Employees Of Major Hollywood Studios Pirate Movies At Work

hollywood employees illegally download moviesThe Motion Picture Association of America, which represents the six big Hollywood studios, has been waging a decade-long war against the miscreants and thieves who illegally download movies and TV shows. But according to an analysis by the blog TorrentFreak, the Hollywood heavyweights should look inside the house. Employees at Paramount Pictures, Warner Bros., 20th Century Fox, and Disney, it seems, have also been poaching copyrighted material -- while at work.

Gnawing The Hand That Feeds You

TorrentFreak looked at the IP addresses (a computer's signature) of users of BitTorrent, one of the most common platforms for illegally sharing files online. Certain IP addresses were registered to the major studios, and TorrentFreak discovered that many of those computers had been merrily downloading movies and games with copyrights owned by their competitors. That's like a campaigner for the Women's Legion of True Temperance bootlegging 120-proof rum.

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IP addresses registered to Paramount had downloaded Happy Feet, even though Warner Bros. has the rights to its distribution, as well as the Lionsgate movie The Hunger Games. IP-addresses registered to Sony Pictures downloaded 20th Century Fox's Ice Age: Continental Drift, and an episode of Top Chef. IP addresses registered to Disney scooped up Fast and Furious 6, and the TV shows Person of Internet and Downton Abbey. And IP addresses registered to Warner Bros. thieved The Expendables 2, as well as a couple of porn titles.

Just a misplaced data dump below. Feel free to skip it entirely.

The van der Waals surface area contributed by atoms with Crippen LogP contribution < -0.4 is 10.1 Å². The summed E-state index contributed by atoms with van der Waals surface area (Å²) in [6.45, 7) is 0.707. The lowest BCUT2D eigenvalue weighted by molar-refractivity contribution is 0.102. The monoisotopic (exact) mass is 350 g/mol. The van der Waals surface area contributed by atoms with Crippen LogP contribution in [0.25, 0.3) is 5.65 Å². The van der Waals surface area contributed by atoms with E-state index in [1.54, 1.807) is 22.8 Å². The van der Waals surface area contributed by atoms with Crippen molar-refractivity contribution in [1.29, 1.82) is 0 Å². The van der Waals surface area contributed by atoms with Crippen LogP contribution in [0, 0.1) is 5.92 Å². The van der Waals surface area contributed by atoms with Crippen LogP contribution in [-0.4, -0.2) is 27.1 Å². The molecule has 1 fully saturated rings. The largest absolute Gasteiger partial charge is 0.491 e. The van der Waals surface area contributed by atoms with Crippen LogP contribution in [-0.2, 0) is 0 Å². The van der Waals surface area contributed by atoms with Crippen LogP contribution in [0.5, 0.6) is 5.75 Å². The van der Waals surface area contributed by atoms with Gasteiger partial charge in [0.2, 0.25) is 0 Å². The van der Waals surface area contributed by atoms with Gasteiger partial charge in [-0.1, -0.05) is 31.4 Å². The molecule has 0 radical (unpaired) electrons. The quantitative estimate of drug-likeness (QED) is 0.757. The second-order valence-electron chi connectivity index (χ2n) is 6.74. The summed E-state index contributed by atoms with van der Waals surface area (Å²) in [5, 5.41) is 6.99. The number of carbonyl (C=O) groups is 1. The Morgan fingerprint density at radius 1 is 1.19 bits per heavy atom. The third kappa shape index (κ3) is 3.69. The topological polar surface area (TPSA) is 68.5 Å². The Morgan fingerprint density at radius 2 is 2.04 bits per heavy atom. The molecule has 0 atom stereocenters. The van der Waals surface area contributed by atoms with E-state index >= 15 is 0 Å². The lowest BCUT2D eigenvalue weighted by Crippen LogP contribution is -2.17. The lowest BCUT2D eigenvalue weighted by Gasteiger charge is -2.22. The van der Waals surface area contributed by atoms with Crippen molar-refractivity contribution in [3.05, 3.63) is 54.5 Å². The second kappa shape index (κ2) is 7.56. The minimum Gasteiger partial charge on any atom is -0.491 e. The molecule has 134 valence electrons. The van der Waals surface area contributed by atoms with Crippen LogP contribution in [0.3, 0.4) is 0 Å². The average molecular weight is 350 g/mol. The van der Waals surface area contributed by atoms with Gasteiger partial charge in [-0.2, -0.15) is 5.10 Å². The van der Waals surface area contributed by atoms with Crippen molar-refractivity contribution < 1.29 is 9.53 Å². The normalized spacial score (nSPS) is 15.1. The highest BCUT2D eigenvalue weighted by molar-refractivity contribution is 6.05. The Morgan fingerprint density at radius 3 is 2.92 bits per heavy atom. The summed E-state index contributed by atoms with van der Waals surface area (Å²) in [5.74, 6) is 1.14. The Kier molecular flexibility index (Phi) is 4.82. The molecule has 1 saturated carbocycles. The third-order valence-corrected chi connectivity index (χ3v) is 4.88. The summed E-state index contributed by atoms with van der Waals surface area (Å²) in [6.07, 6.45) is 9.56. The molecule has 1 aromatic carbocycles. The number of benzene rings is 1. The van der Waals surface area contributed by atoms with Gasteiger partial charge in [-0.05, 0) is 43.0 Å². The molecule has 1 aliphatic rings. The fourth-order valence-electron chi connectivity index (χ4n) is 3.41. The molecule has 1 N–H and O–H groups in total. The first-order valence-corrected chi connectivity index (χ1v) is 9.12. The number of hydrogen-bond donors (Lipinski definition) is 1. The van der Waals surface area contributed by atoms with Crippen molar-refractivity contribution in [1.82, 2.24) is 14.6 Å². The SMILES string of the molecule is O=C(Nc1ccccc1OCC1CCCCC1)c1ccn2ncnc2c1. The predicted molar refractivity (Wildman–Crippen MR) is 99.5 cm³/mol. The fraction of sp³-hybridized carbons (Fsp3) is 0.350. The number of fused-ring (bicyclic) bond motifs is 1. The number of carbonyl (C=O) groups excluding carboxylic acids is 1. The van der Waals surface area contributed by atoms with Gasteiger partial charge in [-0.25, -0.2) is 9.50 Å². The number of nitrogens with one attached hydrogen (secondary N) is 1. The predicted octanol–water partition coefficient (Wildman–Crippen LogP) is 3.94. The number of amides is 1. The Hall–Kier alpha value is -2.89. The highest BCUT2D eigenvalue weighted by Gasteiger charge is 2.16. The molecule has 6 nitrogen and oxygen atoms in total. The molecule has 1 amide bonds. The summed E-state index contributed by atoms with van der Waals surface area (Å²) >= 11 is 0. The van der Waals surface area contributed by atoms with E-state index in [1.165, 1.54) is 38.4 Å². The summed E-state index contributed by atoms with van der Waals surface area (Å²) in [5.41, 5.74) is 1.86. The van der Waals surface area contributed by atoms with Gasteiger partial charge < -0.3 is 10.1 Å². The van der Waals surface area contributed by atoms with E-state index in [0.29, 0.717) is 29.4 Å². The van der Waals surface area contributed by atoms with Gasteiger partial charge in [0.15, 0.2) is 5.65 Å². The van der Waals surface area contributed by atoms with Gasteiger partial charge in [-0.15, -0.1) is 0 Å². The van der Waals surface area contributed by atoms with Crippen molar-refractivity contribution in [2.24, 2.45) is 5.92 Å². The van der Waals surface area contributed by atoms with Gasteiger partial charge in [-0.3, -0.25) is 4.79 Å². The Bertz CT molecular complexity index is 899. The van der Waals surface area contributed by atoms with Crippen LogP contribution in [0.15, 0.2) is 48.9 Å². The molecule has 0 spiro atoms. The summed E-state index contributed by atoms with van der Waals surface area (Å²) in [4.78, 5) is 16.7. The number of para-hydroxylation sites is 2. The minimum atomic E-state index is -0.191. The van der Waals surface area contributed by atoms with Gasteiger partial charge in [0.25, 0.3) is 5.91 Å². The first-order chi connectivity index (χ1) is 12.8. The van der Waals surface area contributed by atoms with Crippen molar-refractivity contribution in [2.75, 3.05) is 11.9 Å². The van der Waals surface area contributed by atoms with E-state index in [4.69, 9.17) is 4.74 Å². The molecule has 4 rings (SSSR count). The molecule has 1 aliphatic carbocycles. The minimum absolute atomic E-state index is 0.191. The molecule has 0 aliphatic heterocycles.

Hollywood Re-Arms Its Crusade

These employees can be seen as especially traitorous, since Hollywood has doubled down on its campaign to oust and punish pirates. Last year, Voltage Pictures sued 24,583 BitTorrent users for downloading Oscar-winning film The Hurt Locker, the largest BitTorrent lawsuit in history. (In most cases like this, the often teenage offenders settle for a couple thousand dollars.)

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Earlier this year, The Motion Picture Association of America supported two proposed laws, the Stop Online Piracy Act (SOPA) and PROTECT IP Act (PIPA), which would have vastly expanded the power of law enforcement to fight the trafficking of copyrighted material. But coordinated protests by the princes of the internet, including Google, Wikipedia, and Reddit, killed the legislation. That same week, police swarmed the New Zealand mansion of Kim DotCom, indicting him for various crimes related to online piracy, and destroying his file-sharing website Megaupload.

Everybody Does It

In 2013, The Motion Picture Association of America is taking a new strategy, in cahoots with the Recording Industry Association of America and five major internet providers. Under the plan, dubbed "six strikes," internet providers warn users if someone is infringing copyright on their internet connection, and then pulverize the internet connection of repeat offenders.

But it's little surprise that employees of the Big Six are rebelling against their masters. BitTorrent has 100 million active monthly users -- around the same as Yahoo and Facebook combined, the website reported last year.

That's a lot of people, and they're everywhere. According to the website YouHaveDownloaded, which tracks the IP addresses behind BitTorrent downloads, folks at the Recording Industry Association of America, the palace of former French president Nicholas Sarkozy, and the Department of Homeland Security have whiled away some of their workdays downloading copyrighted content for free.

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